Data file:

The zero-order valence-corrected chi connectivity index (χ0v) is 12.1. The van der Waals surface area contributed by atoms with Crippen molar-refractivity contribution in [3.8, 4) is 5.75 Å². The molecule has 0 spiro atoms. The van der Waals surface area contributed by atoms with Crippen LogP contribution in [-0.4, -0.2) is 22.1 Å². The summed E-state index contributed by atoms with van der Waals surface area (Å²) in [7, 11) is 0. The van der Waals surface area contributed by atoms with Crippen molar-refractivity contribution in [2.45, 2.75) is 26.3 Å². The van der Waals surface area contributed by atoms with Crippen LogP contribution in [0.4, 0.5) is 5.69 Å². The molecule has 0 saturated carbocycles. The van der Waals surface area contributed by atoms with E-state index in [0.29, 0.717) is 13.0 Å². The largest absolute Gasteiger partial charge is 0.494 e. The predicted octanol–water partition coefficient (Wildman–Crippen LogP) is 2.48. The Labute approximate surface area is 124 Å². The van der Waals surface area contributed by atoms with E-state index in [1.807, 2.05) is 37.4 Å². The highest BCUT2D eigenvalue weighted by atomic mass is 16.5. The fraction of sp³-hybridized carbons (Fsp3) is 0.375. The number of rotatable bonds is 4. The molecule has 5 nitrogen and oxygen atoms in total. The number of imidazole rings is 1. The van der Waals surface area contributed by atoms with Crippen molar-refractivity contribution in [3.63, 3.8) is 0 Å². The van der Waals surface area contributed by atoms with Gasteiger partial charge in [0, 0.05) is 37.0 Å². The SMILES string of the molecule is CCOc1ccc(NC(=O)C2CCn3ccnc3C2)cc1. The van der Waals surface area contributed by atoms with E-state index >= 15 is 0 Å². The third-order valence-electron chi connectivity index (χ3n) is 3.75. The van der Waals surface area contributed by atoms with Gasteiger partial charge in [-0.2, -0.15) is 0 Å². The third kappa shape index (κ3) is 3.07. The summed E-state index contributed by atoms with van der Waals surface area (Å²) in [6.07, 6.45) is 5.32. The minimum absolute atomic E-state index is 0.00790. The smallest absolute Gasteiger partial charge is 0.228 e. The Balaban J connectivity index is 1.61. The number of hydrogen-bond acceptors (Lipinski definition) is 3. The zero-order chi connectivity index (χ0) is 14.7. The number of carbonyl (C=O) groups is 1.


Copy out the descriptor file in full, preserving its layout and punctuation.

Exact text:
The zero-order valence-corrected chi connectivity index (χ0v) is 12.1. The van der Waals surface area contributed by atoms with Crippen molar-refractivity contribution in [3.8, 4) is 5.75 Å². The molecule has 0 spiro atoms. The van der Waals surface area contributed by atoms with Crippen LogP contribution in [-0.4, -0.2) is 22.1 Å². The summed E-state index contributed by atoms with van der Waals surface area (Å²) in [7, 11) is 0. The van der Waals surface area contributed by atoms with Crippen molar-refractivity contribution in [2.45, 2.75) is 26.3 Å². The van der Waals surface area contributed by atoms with Crippen LogP contribution in [0.4, 0.5) is 5.69 Å². The molecule has 0 saturated carbocycles. The van der Waals surface area contributed by atoms with E-state index in [0.29, 0.717) is 13.0 Å². The largest absolute Gasteiger partial charge is 0.494 e. The predicted octanol–water partition coefficient (Wildman–Crippen LogP) is 2.48. The Labute approximate surface area is 124 Å². The van der Waals surface area contributed by atoms with E-state index in [1.807, 2.05) is 37.4 Å². The highest BCUT2D eigenvalue weighted by atomic mass is 16.5. The fraction of sp³-hybridized carbons (Fsp3) is 0.375. The number of rotatable bonds is 4. The molecule has 5 nitrogen and oxygen atoms in total. The number of imidazole rings is 1. The van der Waals surface area contributed by atoms with Crippen molar-refractivity contribution in [3.63, 3.8) is 0 Å². The van der Waals surface area contributed by atoms with Gasteiger partial charge in [0, 0.05) is 37.0 Å². The SMILES string of the molecule is CCOc1ccc(NC(=O)C2CCn3ccnc3C2)cc1. The van der Waals surface area contributed by atoms with E-state index >= 15 is 0 Å². The third-order valence-electron chi connectivity index (χ3n) is 3.75. The van der Waals surface area contributed by atoms with Gasteiger partial charge in [-0.2, -0.15) is 0 Å². The third kappa shape index (κ3) is 3.07. The summed E-state index contributed by atoms with van der Waals surface area (Å²) in [6.07, 6.45) is 5.32. The minimum absolute atomic E-state index is 0.00790. The smallest absolute Gasteiger partial charge is 0.228 e. The Balaban J connectivity index is 1.61. The number of hydrogen-bond acceptors (Lipinski definition) is 3. The zero-order chi connectivity index (χ0) is 14.7. The number of carbonyl (C=O) groups is 1.